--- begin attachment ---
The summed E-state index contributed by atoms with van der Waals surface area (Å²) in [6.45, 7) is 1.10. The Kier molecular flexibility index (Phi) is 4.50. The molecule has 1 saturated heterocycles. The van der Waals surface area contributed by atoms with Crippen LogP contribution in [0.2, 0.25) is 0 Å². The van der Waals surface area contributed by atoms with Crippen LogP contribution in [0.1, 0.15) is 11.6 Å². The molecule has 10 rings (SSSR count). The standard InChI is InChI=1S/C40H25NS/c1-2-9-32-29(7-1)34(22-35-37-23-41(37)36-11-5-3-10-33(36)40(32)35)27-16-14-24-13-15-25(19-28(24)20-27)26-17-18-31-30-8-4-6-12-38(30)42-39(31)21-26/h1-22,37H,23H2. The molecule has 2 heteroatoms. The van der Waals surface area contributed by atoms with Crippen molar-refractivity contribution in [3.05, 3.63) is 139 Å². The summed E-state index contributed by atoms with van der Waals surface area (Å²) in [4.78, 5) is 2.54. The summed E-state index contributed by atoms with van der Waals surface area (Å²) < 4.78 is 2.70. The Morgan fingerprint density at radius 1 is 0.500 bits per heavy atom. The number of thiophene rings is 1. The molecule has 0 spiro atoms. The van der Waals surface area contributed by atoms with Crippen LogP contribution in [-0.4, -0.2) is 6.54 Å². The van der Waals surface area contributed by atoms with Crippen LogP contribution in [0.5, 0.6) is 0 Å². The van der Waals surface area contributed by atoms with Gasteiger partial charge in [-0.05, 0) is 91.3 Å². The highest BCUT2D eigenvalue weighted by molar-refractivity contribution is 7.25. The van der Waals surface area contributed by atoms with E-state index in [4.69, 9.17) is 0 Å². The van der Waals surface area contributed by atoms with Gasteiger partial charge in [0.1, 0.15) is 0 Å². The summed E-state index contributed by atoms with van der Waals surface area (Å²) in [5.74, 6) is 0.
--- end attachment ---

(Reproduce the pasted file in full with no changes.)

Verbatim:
The summed E-state index contributed by atoms with van der Waals surface area (Å²) in [6.45, 7) is 1.10. The Kier molecular flexibility index (Phi) is 4.50. The molecule has 1 saturated heterocycles. The van der Waals surface area contributed by atoms with Crippen LogP contribution in [0.2, 0.25) is 0 Å². The van der Waals surface area contributed by atoms with Crippen LogP contribution in [0.1, 0.15) is 11.6 Å². The molecule has 10 rings (SSSR count). The standard InChI is InChI=1S/C40H25NS/c1-2-9-32-29(7-1)34(22-35-37-23-41(37)36-11-5-3-10-33(36)40(32)35)27-16-14-24-13-15-25(19-28(24)20-27)26-17-18-31-30-8-4-6-12-38(30)42-39(31)21-26/h1-22,37H,23H2. The molecule has 2 heteroatoms. The van der Waals surface area contributed by atoms with Crippen molar-refractivity contribution in [3.05, 3.63) is 139 Å². The summed E-state index contributed by atoms with van der Waals surface area (Å²) in [4.78, 5) is 2.54. The summed E-state index contributed by atoms with van der Waals surface area (Å²) < 4.78 is 2.70. The Morgan fingerprint density at radius 1 is 0.500 bits per heavy atom. The number of thiophene rings is 1. The molecule has 0 spiro atoms. The van der Waals surface area contributed by atoms with Crippen LogP contribution in [-0.4, -0.2) is 6.54 Å². The van der Waals surface area contributed by atoms with Crippen LogP contribution in [0.5, 0.6) is 0 Å². The van der Waals surface area contributed by atoms with Gasteiger partial charge in [-0.05, 0) is 91.3 Å². The highest BCUT2D eigenvalue weighted by molar-refractivity contribution is 7.25. The van der Waals surface area contributed by atoms with E-state index in [4.69, 9.17) is 0 Å². The van der Waals surface area contributed by atoms with Gasteiger partial charge in [0.1, 0.15) is 0 Å². The summed E-state index contributed by atoms with van der Waals surface area (Å²) in [5.74, 6) is 0.